While such fines are not insignificant, more serious penalties can apply if a drone is used to endanger a person, property or an aircraft. For example, article 241 (recklessly or negligently causing or permitting an aircraft to endanger any person or property), carries a fine and/or imprisonment for a term not exceeding two years. Criminal legislation could also apply, depending on the circumstances.

A final word: other considerations

While adherence to the ANO 2016 is of utmost importance to ensure the safe use of drones on construction sites, there are also a number of other matters to consider before flying a drone:

  • Data Protection: As most drone use will involve data capture and use (usually video footage and photographs), it will be important to ensure that such activities comply with the relevant privacy and data protection laws. In many cases, the restrictions and requirements will mirror those applicable to CCTV, for which a useful Code of Practice has been published by the Information Commissioners Office.7 However, the Code has not been updated since the General Data Protection Regulations and Data Protection Act 2018 came into force. These new enactments will also need to be considered by drone users, and an update to the CCTV Code of Practice is expected.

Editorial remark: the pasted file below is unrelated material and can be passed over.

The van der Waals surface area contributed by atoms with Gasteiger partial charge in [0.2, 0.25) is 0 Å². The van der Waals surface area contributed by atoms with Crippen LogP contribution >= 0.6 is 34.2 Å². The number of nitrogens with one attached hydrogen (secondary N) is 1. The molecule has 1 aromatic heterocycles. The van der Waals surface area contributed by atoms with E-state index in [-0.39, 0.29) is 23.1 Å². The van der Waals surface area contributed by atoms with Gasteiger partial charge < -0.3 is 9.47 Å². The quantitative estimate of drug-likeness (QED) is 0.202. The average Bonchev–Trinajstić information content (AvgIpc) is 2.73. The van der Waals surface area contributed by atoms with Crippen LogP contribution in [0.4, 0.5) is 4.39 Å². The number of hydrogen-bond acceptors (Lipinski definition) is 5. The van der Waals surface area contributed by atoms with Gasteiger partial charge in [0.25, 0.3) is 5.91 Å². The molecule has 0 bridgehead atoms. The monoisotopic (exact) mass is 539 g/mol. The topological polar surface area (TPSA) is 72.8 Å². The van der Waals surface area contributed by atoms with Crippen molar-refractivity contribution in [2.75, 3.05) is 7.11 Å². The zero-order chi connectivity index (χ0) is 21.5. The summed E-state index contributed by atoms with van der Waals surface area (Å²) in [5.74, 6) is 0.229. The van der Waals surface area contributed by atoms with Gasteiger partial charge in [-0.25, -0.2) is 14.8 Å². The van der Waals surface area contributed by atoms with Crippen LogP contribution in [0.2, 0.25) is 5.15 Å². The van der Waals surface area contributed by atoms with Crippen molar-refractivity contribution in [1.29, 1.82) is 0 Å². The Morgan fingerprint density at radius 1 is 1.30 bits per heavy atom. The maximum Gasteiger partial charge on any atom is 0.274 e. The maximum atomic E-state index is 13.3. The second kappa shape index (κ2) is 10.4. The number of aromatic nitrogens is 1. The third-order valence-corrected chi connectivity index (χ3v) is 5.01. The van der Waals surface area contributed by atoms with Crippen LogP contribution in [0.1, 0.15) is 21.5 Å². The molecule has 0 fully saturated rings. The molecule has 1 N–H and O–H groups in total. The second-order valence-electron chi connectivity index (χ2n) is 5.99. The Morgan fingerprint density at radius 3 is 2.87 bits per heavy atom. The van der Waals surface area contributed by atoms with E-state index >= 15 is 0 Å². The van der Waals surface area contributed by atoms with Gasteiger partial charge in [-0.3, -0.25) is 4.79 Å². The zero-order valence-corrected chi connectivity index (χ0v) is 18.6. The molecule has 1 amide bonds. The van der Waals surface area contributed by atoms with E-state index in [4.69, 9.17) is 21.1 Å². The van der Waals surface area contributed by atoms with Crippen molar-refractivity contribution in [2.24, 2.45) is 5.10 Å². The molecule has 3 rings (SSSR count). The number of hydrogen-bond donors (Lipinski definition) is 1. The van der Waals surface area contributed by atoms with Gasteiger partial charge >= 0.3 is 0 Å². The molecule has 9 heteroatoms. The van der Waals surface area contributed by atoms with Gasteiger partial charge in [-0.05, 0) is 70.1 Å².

• Insurance: Drone operators must comply with Regulation (EC) 785/2004, which requires insurance coverage for drone flights unless the drone is being used for sport or recreational purposes only.
  • Other regulations and restrictions: The ANO 2016 and the other enactments mentioned above may not be the only laws applying to a particular drone flight. For example, the Royal Parks Regulations prohibit the flying of a drone in the Royal Parks where a constable has asked a person to stop flying it or if a notice is displayed in a park stating that it is a prohibited act.